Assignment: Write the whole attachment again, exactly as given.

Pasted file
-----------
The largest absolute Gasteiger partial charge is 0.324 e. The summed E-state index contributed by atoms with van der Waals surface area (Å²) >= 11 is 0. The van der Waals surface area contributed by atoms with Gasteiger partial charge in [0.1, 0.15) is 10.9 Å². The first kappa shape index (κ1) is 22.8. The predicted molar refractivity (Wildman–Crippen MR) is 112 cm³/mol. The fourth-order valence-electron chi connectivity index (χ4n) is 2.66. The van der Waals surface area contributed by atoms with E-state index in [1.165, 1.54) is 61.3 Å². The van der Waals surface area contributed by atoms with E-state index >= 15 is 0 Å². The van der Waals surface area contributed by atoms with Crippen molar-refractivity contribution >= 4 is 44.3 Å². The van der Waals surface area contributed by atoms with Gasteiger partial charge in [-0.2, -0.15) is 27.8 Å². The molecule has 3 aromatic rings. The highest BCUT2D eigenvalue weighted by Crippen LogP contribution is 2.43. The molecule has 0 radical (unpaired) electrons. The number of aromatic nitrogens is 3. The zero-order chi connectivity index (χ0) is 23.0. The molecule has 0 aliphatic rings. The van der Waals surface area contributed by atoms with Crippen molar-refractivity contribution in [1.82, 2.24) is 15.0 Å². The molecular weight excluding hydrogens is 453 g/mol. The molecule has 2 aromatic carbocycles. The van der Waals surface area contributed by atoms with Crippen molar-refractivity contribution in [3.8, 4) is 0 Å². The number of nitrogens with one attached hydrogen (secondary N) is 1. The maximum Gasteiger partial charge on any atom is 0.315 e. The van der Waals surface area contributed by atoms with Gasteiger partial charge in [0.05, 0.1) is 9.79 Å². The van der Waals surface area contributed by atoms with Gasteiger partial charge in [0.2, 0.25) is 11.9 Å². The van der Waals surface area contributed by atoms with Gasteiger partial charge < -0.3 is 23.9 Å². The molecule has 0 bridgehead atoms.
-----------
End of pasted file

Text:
The largest absolute Gasteiger partial charge is 0.324 e. The summed E-state index contributed by atoms with van der Waals surface area (Å²) >= 11 is 0. The van der Waals surface area contributed by atoms with Gasteiger partial charge in [0.1, 0.15) is 10.9 Å². The first kappa shape index (κ1) is 22.8. The predicted molar refractivity (Wildman–Crippen MR) is 112 cm³/mol. The fourth-order valence-electron chi connectivity index (χ4n) is 2.66. The van der Waals surface area contributed by atoms with E-state index in [1.165, 1.54) is 61.3 Å². The van der Waals surface area contributed by atoms with E-state index >= 15 is 0 Å². The van der Waals surface area contributed by atoms with Crippen molar-refractivity contribution >= 4 is 44.3 Å². The van der Waals surface area contributed by atoms with Gasteiger partial charge in [-0.2, -0.15) is 27.8 Å². The molecule has 3 aromatic rings. The highest BCUT2D eigenvalue weighted by Crippen LogP contribution is 2.43. The molecule has 0 radical (unpaired) electrons. The number of aromatic nitrogens is 3. The zero-order chi connectivity index (χ0) is 23.0. The molecule has 0 aliphatic rings. The van der Waals surface area contributed by atoms with Crippen molar-refractivity contribution in [1.82, 2.24) is 15.0 Å². The molecular weight excluding hydrogens is 453 g/mol. The molecule has 2 aromatic carbocycles. The van der Waals surface area contributed by atoms with Crippen molar-refractivity contribution in [3.8, 4) is 0 Å². The number of nitrogens with one attached hydrogen (secondary N) is 1. The maximum Gasteiger partial charge on any atom is 0.315 e. The van der Waals surface area contributed by atoms with Gasteiger partial charge in [0.05, 0.1) is 9.79 Å². The van der Waals surface area contributed by atoms with Gasteiger partial charge in [0.2, 0.25) is 11.9 Å². The van der Waals surface area contributed by atoms with Gasteiger partial charge < -0.3 is 23.9 Å². The molecule has 0 bridgehead atoms.